The [Wisconsin Initiative on Climate Change Impacts] eight page insert on Wisconsin’s changing climate left no credible evidence that the short term research of the WICCI organization is a predictor of a climate warming and severe weather trend. Right away I was skeptical of the message of WICCI when I read the comments of associate professor, Dan Vimont, "The process of extracting local scale climate data from global models and ‘downscaling’ it to Wisconsin was ground–breaking and is now being used across the country…"

What global models was he referring to? There are many models being circulated by academia. Hope it was not the data that gave us Climategate. Most likely it was not the data of not so long ago, that suggested the climate was cooling (circa 1970s). Hot and cold climate is an ebb and flow that has occurred for millions of years. Natural variability is the only constant that I have confidence in. Everything else is a "Chicken Little — the sky is falling" syndrome. Us humans are naive to think we can control climatic events.

Larry Koschkee

These inserts in your February 2013 issue bring up some key questions. A number of current UW–Madison staff is quoted. These comments, and the production overall, present warming as if it’s a definite shift in climate. As one who worked for three decades in an agency that planned habitat burning, etc., I also saw spring phenology starting about 12 days earlier — since maybe the mid– 1980s. However, as I recall it, the 1970s in southern Wisconsin were considered even colder than normal. A key question has to be: “How many years’ data does it take to represent climate?” Another is: “Just how much can we really attribute to man’s effect?”

As one studying prairies, I had the privilege of meeting world–class UW meteorologist Dr. Reid Bryson, circa 1970. He seemed to feel that if man had any notable effect, it would be more like cooling [see his Climates of Hunger book]. I contacted him early in 2007 about the issue; he sent me a two–page response entitled “HISTORY!! (Getting back to what it sort of used to be).” In it, he described a Greenland with Viking settlements much warmer in 900� A.D., than in 2007. He also described the "observable volcanic record” as a main driver of hemispheric temperature while CO2 as only "a very minor dependent variable."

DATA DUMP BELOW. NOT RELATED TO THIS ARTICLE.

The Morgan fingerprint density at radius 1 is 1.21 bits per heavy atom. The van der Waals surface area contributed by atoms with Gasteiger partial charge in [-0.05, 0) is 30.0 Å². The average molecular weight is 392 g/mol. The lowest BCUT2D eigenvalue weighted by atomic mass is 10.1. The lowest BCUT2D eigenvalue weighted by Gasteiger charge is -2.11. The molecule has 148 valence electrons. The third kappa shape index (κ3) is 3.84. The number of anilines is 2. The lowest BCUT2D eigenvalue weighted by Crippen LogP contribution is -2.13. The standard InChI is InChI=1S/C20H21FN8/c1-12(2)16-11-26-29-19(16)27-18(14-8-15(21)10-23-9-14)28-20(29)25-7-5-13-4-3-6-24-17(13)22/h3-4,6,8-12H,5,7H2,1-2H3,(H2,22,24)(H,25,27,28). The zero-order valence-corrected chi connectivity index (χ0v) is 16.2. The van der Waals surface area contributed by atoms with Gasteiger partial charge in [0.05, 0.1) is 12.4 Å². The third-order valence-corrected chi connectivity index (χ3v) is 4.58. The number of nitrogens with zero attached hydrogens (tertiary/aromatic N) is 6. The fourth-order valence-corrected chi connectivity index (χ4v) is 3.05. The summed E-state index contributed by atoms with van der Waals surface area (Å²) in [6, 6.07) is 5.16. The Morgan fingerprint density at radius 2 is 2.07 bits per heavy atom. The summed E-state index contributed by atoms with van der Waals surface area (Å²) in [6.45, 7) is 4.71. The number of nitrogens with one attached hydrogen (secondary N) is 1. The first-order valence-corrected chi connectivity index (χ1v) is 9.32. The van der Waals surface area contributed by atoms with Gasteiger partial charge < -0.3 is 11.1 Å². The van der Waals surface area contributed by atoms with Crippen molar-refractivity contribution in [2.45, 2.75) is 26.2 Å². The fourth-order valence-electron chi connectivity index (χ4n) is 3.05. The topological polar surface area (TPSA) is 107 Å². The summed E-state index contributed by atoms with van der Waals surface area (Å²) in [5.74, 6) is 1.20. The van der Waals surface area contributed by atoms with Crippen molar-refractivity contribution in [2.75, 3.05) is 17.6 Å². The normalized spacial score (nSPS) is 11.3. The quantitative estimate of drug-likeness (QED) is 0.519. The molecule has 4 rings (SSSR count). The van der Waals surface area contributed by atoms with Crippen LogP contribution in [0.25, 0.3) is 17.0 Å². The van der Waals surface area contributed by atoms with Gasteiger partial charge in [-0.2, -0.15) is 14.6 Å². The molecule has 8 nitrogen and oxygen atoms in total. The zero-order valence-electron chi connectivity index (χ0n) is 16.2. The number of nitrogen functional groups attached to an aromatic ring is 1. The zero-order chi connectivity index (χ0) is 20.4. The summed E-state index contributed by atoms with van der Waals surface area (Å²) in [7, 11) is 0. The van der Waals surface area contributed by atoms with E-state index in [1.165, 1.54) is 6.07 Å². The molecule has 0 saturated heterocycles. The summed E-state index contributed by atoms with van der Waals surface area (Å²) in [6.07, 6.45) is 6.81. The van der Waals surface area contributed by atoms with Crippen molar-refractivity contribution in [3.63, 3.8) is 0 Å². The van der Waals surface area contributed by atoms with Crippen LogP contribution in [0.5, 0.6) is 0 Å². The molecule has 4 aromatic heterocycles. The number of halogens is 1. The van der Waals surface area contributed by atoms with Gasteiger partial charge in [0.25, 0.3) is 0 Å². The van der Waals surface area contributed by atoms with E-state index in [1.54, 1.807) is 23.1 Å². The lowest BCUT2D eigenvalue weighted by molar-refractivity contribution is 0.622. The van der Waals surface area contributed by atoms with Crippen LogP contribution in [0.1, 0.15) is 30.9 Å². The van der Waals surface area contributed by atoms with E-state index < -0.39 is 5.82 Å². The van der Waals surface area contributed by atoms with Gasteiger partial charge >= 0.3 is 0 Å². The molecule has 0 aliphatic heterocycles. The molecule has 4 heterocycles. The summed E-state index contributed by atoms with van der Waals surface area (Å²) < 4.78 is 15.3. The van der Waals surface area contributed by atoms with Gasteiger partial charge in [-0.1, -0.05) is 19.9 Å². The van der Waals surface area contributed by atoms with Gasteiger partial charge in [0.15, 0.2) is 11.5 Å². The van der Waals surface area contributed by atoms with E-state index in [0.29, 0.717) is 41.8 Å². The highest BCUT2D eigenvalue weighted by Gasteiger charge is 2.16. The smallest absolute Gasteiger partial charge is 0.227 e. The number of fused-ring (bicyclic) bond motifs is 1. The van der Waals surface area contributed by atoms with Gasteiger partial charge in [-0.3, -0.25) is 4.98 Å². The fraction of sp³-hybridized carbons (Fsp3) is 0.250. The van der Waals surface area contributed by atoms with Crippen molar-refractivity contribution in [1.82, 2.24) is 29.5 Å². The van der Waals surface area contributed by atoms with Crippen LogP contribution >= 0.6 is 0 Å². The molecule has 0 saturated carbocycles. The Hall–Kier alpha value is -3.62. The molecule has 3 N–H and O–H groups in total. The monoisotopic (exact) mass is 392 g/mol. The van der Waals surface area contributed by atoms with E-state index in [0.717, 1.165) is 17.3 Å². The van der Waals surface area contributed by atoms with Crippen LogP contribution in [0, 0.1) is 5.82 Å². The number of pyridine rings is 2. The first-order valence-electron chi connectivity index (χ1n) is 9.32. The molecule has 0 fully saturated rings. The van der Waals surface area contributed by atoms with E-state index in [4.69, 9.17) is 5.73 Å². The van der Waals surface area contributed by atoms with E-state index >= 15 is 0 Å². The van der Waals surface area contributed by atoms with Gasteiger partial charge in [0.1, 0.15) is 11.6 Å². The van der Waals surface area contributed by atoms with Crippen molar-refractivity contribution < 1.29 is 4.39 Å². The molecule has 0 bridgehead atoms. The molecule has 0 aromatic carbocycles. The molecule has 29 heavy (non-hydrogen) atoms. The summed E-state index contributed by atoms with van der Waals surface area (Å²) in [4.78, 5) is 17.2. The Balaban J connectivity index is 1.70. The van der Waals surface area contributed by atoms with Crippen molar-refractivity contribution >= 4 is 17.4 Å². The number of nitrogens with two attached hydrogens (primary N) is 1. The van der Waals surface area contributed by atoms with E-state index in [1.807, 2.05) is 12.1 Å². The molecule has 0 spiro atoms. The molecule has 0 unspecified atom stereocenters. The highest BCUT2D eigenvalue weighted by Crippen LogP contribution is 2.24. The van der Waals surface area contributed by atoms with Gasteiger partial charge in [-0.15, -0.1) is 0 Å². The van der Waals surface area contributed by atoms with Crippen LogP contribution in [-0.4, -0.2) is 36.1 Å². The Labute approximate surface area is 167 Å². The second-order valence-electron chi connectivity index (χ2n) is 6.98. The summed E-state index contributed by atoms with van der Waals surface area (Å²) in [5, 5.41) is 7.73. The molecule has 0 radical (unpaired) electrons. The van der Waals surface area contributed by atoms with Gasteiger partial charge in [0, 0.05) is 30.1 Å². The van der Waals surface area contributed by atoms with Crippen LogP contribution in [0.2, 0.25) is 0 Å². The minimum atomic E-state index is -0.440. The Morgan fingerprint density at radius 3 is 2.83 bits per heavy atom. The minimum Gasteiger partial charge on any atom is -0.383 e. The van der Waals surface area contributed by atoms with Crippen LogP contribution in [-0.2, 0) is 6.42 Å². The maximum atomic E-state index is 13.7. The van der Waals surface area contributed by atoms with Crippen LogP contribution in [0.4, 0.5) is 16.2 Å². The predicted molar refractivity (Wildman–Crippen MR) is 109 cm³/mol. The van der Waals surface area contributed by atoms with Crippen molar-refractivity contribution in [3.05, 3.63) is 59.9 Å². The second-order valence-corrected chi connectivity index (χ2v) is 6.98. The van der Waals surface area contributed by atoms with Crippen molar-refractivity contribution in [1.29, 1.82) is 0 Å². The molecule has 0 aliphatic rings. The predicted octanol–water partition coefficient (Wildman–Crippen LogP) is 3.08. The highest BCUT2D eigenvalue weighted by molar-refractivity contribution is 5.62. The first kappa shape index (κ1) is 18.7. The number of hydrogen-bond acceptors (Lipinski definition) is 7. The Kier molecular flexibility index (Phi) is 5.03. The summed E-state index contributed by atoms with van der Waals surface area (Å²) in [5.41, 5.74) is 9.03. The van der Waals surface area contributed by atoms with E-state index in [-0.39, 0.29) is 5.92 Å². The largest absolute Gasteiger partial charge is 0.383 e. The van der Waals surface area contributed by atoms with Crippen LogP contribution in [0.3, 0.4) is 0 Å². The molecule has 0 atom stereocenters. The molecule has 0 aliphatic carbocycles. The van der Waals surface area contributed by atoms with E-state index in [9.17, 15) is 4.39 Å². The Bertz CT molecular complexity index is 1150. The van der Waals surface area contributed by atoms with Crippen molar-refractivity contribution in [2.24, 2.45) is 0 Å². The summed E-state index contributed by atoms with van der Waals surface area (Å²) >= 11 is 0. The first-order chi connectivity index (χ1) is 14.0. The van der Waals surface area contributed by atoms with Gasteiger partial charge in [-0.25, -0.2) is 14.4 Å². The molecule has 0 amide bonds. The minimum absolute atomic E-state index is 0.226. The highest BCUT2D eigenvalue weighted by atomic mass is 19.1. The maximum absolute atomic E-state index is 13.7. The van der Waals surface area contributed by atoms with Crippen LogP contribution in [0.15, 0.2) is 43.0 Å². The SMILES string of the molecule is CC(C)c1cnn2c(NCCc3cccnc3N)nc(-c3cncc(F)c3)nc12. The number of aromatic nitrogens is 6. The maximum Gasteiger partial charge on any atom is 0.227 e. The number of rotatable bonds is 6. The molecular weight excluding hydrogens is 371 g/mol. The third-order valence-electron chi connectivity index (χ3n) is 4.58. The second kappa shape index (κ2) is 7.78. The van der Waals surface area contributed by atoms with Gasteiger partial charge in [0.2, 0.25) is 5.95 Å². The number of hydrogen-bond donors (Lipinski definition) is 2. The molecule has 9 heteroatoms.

John Curtis was a UW–Madison world–class plant ecologist. In his (1959) Vegetation of Wisconsin (p. 450), a "Xerothermic" period in about 1600 B.C. was so much warmer than in 1959 that it even shifted the “tension zone" line between southern and northern vegetation types to the north — as is shown on the map (p. 451) [c.f., the 1959 map, on p. 20]. As I recall, even UW’s Aldo Leopold put much credence in the theory of sunspot cycles causing cycles of drought and heat. Wouldn’t really good science have to be open to the work of such people, for the proper interplay of the “sifting and winnowing" of the UW motto?

Jerry Schwarzmeier


I have spilled sweat and blood on restoration sites from the shores of Lake Superior to the beaches of the gulf coast and have yet to meet an individual whose boots have touched more ground. I recently heard about and read the article on page 20 of the February issue (“Let’s do brunch — or is it brush?”). I respect the great work being done by grazing and use it as another tool in my arsenal. However evidence-based learning has shown that too many rare native species are lost while waiting for this gradual process and goats are not as selective as human workers. The article gave the impression grazers destroy less good vegetation than they do in reality. Environmentally minded operators and applicators can more quickly and completely restore an area to a state that can be maintained with fire, shovels and gloves. The difference can be understood when one sees the diversity and habitat bring back some critically endangered species that would become extinct while waiting for grazing to have a similar effect. There is a drastic difference in the quality of habitat as well. Often times people choose this more gradual process to avoid public complaints. I refer these complainers to already established restorations and often times end up with recruits for volunteer projects. Besides, the future complainers will be more focused on yesterday’s lack of action. I hope my words don’t come across as critical. I believe the Wisconsin Department of Natural Resources is ahead of the curve when it comes to restoration and management. I have a lot invested in restoration and just wanted to throw in my 2 cents after being referred to this article. Keep up the good work.

Brian Heynen
Byron, Ill.


I am a long-time, loyal subscriber and look forward to every issue but this time I am compelled to write and thank you for the most interesting, informative and enjoyable issue (February 2013), from cover to cover, in memory. Thank you to all involved. You set a high standard for all environmental publications.

Robert K. Searles


I happen to be a very “looney” guy! Your last issue featuring loons was a real treat. I learned a lot. In my living room I have a life–size, limited edition replica carving of a loon on display. On the walls are two large limited edition pictures of loons. They are a constant reminder of many great fishing trips to northern Wisconsin. They like to be alone on a remote lake – so do I!

Jim Cox


Caught this picture of redheads in the Wolf River in Winneconne and thought you and your readers might enjoy.

Doug Sasse

Three redheaded ducks © Submitted by Doug Sasse